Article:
• These companies are created to unlock value from stressed loans. Before this law came, lenders could enforce their security interests only through courts, which was a time-consuming process.
  1. Corporate Debt Restructuring – 2005
  • It is for reducing the burden of the debts on the company by decreasing the rates paid and increasing the time the company has to pay the obligation back.
  1. 5:25 rule – 2014
  • It is also known as, Flexible Structuring of Long Term Project Loans to Infrastructure and Core Industries. It was proposed for existing and new projects greater than 500 crores and also for existing projects which have been classified as bad debt or stressed asset.
  • Under it, bank can provide longer amortization periods of 25 years with the option of restructuring loans every 5 or 7 years. The advantage of this scheme is that it provides for longer lending period with inbuilt flexibility.

7. Joint Lenders Forum – 2014

  • It was created by the inclusion of all PSBs whose loans have become stressed. It is present so as to avoid loan to same individual or company from different banks.
  • It is formulated to prevent the instances where one person takes a loan from one bank to give a loan of the other bank.

8. Mission Indradhanush – 2015

The Indradhanush framework for transforming the PSBs represents the most comprehensive reform effort undertaken since banking nationalization in the year 1970 to revamp the Public Sector Banks (PSBs) and improve their overall performance by ABCDEFG.

  • A-Appointments 
  • B-Bank Board Bureau
  • C-Capitalization
  • D-Destressing
  • E-Employment 
  • F-Framework of Accountability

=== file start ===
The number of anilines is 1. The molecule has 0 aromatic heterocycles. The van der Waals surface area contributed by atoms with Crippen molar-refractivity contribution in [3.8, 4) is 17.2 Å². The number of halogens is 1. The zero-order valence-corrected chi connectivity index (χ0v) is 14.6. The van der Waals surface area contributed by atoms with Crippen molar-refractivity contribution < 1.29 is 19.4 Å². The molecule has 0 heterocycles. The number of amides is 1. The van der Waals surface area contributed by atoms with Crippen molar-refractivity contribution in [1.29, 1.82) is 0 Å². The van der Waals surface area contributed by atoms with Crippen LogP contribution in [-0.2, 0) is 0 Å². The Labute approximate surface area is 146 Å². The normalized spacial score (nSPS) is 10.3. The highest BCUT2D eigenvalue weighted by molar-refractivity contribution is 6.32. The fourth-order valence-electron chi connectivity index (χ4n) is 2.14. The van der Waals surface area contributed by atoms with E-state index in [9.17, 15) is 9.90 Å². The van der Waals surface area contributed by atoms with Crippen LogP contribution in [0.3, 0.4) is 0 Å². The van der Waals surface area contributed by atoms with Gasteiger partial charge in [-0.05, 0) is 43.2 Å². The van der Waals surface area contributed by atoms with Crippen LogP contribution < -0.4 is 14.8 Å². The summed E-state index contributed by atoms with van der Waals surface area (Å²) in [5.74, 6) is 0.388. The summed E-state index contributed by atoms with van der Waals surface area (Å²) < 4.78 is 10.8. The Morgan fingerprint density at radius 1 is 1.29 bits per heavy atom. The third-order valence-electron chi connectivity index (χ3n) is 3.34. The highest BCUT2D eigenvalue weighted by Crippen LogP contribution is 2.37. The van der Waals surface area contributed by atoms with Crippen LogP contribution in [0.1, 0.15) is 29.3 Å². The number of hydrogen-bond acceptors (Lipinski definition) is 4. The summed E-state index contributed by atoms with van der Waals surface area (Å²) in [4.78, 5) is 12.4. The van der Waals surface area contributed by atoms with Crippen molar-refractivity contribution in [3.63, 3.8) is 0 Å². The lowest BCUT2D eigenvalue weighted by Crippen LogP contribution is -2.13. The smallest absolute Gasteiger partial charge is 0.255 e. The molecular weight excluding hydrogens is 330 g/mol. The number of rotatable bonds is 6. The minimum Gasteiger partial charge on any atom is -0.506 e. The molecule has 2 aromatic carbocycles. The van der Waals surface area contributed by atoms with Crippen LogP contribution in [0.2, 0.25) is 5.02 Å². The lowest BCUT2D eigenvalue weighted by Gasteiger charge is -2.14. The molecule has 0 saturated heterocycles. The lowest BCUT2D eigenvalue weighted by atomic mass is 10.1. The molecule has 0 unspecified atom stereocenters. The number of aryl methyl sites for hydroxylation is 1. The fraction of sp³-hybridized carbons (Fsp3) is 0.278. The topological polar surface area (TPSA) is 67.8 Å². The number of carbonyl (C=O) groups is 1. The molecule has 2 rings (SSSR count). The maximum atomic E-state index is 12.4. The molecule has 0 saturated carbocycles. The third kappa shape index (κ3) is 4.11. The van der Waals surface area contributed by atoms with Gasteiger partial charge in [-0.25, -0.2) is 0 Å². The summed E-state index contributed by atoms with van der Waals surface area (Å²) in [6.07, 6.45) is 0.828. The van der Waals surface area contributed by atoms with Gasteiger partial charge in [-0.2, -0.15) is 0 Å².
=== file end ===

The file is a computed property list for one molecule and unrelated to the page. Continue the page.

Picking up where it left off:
• G-Governance Reforms 


  1. Strategic debt restructuring (SDR) – 2015
  • Under this scheme banks who have given loans to a corporate borrower gets the right to convert the complete or part of their loans into equity shares in the loan taken company.
  • Its basic purpose is to ensure that more stake of promoters in reviving stressed accounts and providing banks with enhanced capabilities for initiating a change of ownership in appropriate cases.

10.Sustainable Structuring of Stressed Assets (S4A) – 2016

  • It involves the determination of sustainable debt level for a stressed borrower and bifurcation of the outstanding debt into sustainable debt and equity/quasi-equity instruments which are expected to provide upside to the lenders when the borrower turns around.

11.Insolvency and Bankruptcy Code Act-2016

  • It aims to promote entrepreneurship, availability of credit, and balance the interests of all stakeholders by consolidating and amending the laws relating to reorganization and insolvency resolution of corporate persons, partnership firms and individuals in a time bound manner and for maximization of value of assets of such persons and matters connected therewith or incidental thereto.
  1. Ordinance to amend the Banking Regulation Act, 1949 to give more powers to the Reserve Bank of India to take action against defaulters to solve the NPA crisis. The ordinance gives the RBI powers to:
  • Issue directions to any bank to initiate insolvency resolution process in case of default,
  • Issue directions to the banking companies for resolution of stressed assets and,
  • Specify one or more authority or committee that will advise banks on how to resolve their stressed assets.
  1. Bad Banks – 2017
  • Economic survey 16-17, talks about the formation of a bad bank which will take all the stressed loans and it will tackle it according to flexible rules and mechanism. It will ease the balance sheet of PSBs giving them the space to fund new projects and continue the funding of development projects.

Analyzing the idea of a Bad Bank

  • Economic Survey 2016-17, pushed for the creation of a bad bank in the form of centralized Public Sector Asset Rehabilitation Agency (PARA) to better deal with stressed assets.
  • Setting up bad banks in India would centralize the sale of stressed assets and lead to a quick resolution.
  • However, setting up a bad bank is a very complex process. A one-size-fits-all approach to designing a bad bank can be very expensive and less effective.
  • The most efficient approach would be to design solutions tailor-made for different parts of India’s bad loan problem. The bad loan problem in India is concentrated in a few sectors like infrastructure and basic metals.
  • An effective solution would be to transfer bad loans from these distressed sectors into sector-specific SPVs, securitize them and sell them in an auction


Solution and way ahead